There isn't much to do in the Stray Seep bar stages. You can talk to your friends or the other customers, but the hitch is that as you talk to people time moves on and some customers will go home, so you have to prioritize who you want to talk first. The trick is to talk to the customers who aren't your friends first, then your main friends at the initial table, and lastly Erika and the bartender boss, since they are the last to go home. Using this method you should be able to see all the conversations. You can also arbitrarily change the music using the bar's juke box. Geting drunk on beers for some reason makes you move faster during the nightmare stages. Or you could play the tiresome Rapunzel minigame which plays the same as the nitghmare stages, but with worse graphics and no time limit. Call me crazy, but I thought the point of mini games was for them to be different from the main game itself , so as to act as a diversion or sidelight if you get tired of the main game. Periodically throughout the bar stages you'll get text messages from either of the two Catherine's. You can then reply to these messages with preselected responses that will affect your good and evil alignment. Occasionally a good response to a Catherine text will reward you with a racy picture of her, and sometimes either Katherine will call after certain replies.
I think that most players will probably prefer one aspect again to another so some people might prefer the nightmare stages over the bar stages or vice versa, but either way I doubt most will enjoy both equally. At least one segment will quickly become tiresome and overstay it's welcome before you reach the end of the game. The nightmare stages are very hard at first, but after you memorize then they become pretty easy. Supposedly the game has eight different endings, but he story itself being the same up until the ending. So it's hard to imagine anyone playing through the full game eight times.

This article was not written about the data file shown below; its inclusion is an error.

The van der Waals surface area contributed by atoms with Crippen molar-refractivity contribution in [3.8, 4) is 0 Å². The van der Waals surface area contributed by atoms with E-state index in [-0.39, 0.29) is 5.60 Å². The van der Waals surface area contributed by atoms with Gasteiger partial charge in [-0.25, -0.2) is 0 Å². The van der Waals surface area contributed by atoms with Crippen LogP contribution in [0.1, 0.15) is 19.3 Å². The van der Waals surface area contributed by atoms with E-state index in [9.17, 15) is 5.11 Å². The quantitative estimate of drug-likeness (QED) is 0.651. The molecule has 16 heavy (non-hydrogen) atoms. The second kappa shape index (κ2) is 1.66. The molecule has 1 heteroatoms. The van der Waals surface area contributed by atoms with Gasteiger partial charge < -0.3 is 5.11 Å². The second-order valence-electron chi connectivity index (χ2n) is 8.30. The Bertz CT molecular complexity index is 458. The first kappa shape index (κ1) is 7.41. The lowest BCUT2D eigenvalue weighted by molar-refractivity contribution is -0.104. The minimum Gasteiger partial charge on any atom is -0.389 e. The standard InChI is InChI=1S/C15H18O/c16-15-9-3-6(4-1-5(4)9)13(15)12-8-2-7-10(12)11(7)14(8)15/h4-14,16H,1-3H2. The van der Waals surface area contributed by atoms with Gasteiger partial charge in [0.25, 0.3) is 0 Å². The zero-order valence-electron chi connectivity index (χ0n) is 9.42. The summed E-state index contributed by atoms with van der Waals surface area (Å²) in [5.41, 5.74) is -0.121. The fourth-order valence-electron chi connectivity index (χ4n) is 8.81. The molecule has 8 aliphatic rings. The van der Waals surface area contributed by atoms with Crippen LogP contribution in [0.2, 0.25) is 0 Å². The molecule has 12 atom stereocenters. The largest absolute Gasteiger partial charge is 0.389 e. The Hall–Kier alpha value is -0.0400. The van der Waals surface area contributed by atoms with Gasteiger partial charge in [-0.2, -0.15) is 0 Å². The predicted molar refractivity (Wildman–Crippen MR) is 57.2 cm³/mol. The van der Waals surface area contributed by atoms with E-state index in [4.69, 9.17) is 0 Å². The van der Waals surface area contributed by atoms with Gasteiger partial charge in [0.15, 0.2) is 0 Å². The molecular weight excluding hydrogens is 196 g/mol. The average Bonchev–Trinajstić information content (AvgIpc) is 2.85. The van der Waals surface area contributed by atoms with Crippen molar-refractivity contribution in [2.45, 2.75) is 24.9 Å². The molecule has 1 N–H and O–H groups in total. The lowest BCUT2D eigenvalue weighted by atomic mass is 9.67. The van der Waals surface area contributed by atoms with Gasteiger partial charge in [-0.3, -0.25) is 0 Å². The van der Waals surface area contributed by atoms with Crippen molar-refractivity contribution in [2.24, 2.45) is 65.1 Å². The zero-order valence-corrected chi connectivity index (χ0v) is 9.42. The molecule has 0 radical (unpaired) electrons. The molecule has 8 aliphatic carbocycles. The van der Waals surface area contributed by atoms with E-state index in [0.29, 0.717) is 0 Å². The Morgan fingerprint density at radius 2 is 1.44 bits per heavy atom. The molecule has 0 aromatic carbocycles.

After you beat the game you can replay the nightmare stages in two player offline competitive mode. If you beat a stage with a high score you'll earn a gold medal, and when you get enough golds you'll unlock new bonus challenge stages in the of Babel mode. Babel stages are particularly difficult because you can't use the back button to undo your last move, and puzzles are randomized to from a small set of possibilities. I'm not sure why the co-op is an offline only or why there aren't more characters to choose from when playing multiplayer, but if I had to guess I'd say that it had something to do with block movement lag and general laziness.
The graphics of Catherine aren't really that great. The anime the cut scenes look really good but the in game engine often looks like a PlayStation 2 game. Character modeling isn't too detailed although the textures are. The main problem is the game's poor lighting which doesn't show off the details of the textures.
Every piece of dialogue in the game, with the exception of text messages is fully voiced and well acted which is great. Most of the characters are well cast with their personality coming across even in their voice. There is original music in Catherine, and it's pretty good, my favorite being the title screen theme. The soundtrack during the nightmare stages are rearrangements of classical tunes. Some like the morning theme used during the ice stage however seem out of place. Regardless sound is certainly a strong point of the game.
The controls in Catherine are pretty simple. The left analog stick or directional pad moves Vincent. The a button is used to push or pull a block. The back button undoes your last block movement. Sometimes the analog controls make Vincent behaved little finicky so the directional pad seems to work better, and I can see why some people might prefer the PlayStation 3 version due to its better D-Pad.
Catherine has an engaging story that's entertaining to play through once, but dull on a second play through. I found the nightmare stages to be very frustrating at first before I eventually got the hang of them, then they became too easy. This is a problem with Catherine, things are either kinda fun or no fun at all, which signifies the highs and lows nature of the game. Since Catherine has almost no replay value outside of alternate endings and only has local co-op I recommend renting the game or only buying it if you can find it cheep. I really didn't like the nightmare stages, and I only found the story to be moderately entertaining, so I can't in good conscience give Catherine a score higher than a 5/10.